Saturday, August 16, 2014

How to Train Your Dragon 2 by John Powell (2014)

Review by Travis Elder


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With out a doubt my favorite score of 2010 was John Powell's How to Train Your Dragon.  The first film is about a young boy, Hiccup, who lives in a Viking village beset by dragon attacks.  The leader of the town and Hiccup's father is bent on destroying the dragons once and for all.  In a twist of fate, Hiccup ends up befriending a dragon, Toothless, and along the way helps his father and his people to turn dragons from foes to friends.  John Powell's score is one of the first film's most memorable characters with its adventurous main theme, rousing action sequences, and tender romantic passages that make your heart melt.  How to Train Your Dragon 2 is no mere rehash.  While all the familiar themes from the first film are present they come with fresh twists and turns, but we also get two new strong themes: one for Hiccup’s mother, Valka, and another for the menacing foe, Drago.

Valka’s Theme is introduced ever so gently in Together We Map the World with plucking harp followed by tender orchestra and flute performances.  By the end of the cue the new theme is beautifully paired with the marimba and xylophone motif used in Forbidden Friendship from the original score.  Herein lies one of the score’s strengths because Powell takes the new themes and places them with orchestrations applied to his original themes creating a pleasing fusion that reminds of the old while giving variety to the new.  Part of the fun of the score is also hearing how masterfully Valka’s Theme and the other themes are varied and adapted throughout the score to fit different contexts.  For example, we get a spiritually moving performance of Valka’s Theme in Losing Mom/Meet the Good Alpha with angelic, booming chorus followed by tender piano.  This performance is reprised wonderfully in Two New Alphas from 2:55 to 3:53.   Next, in Flying With Mother we hear a whimsical flight of fancy, this time with the chorus singing the theme in a delightful and celebratory tone.  This excellent concert-worthy piece finds good company with highlights from the first score such as Forbidden Friendship and Test Drive.

Drago's theme is highlighted in Meet Drago and often features a male choir that lends a larger than life feel to Drago.  Like Valka's theme Drago's theme goes through several different variations.  As Meet Drago begins the theme conveys an eerie sneakiness, but by the end of the piece becomes more foreboding with its militaristic marching and booming chorus.  Without a doubt, however, the best performance of the the theme occurs in Battle of the Bewilderbeast.  From 4:22 to 4:44, the ears are awestruck by a crescendo of thundering male chorus answered by a retorting female chorus, clanging metal, emphatic percussion, and swelling orchestra.  The closest comparison I could make here is an epic sound similar to some of the thunderous passages of choral excellence in Jerry Goldsmith's Omen.  My only complaint is this short tease longs for a more extended performance.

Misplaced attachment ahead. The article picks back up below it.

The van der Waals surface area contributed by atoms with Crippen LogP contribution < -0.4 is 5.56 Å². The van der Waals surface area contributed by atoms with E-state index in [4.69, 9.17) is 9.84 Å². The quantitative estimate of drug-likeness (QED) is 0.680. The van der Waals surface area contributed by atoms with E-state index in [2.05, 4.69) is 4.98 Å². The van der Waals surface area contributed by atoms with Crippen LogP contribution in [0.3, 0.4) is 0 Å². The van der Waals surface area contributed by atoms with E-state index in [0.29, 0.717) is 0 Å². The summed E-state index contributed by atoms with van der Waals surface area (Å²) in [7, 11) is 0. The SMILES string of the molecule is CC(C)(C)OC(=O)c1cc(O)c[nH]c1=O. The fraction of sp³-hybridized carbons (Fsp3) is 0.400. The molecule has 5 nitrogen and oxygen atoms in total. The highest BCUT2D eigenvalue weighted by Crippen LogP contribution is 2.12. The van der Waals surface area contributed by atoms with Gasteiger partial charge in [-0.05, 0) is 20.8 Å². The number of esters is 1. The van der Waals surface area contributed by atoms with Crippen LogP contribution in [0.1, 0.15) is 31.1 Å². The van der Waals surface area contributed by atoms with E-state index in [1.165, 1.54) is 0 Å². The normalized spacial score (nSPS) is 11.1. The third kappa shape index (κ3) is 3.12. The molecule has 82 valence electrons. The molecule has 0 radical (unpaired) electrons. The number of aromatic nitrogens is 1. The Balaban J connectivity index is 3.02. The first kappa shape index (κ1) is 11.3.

As with the last score we are treated to lots of action music, but none is more cohesive or more satisfying than the previously mentioned, Battle of the Bewilderbeast.  In fact, this cue represents one of the best action pieces of John Powell's career.  Not only does it contain the best performance of Drago's theme, but features a whirlwind of satisfying variations of the original themes woven together in seamless perfection.  Starting at 5:05 the piece also concludes with one of my favorite performances of Hiccup's theme with a rousing and triumphant marching fanfare.

The sequel album benefits by a more balanced presentation of action verses more gentle and quiet moments.  The highlight of the latter include the touching and reverent duo, Stoick Saves Hiccup and Stoick's Ship.  Stoick Saves Hiccup features a gentle performance of Valka's Theme, before becoming more noble with soul stirring female choir at 1:33.  Stoick's Ship begins with quiet harp and soft female chorus that escalates to triumphant chorus backed by bagpipes.  The last third of the cue features a beautiful flute playing Valka's Theme and concludes with a reverent trumpet playing Hiccup's Theme.  

The score for How to Train Your Dragon 2 is a resounding delight.  More could be written about the excellence of this score, but if you have read this far, stop now and go listen to and appreciate for yourself one of the finest scores to come out this year or any year.

1. Dragon Racing (4:34) *
2. Together We Map The World (2:19)
3. Hiccup The Chief – Drago’s Coming (4:44)
4. Toothless Lost (3:28)
5. Should I Know You (1:56)
6. Valka’s Dragon Sanctuary (3:19)
7. Losing Mom – Meet The Good Alpha (3:24)
8. Meet Drago (4:26)
9. Stoick Finds Beauty (2:33)
10. Flying With Mother (2:49) *
11. For The Dancing And The Dreaming – Gerard Butler, Craig Ferguson & Mary Jane Wells (3:06)
12. Battle Of The Bewilderbeast (6:26) *
13. Hiccup Confronts Drago (4:06)
14. Stoick Saves Hiccup (2:23) *
15. Stoick’s Ship (3:48) *
16. Alpha Comes To Berk (2:20)
17. Toothless Found (3:46)
18. Two New Alphas (6:06)
19. Where No One Goes РJónsi (2:44)

Total Running Time: 68 minutes
*ScoreCues 2014 Best Cues Nominee

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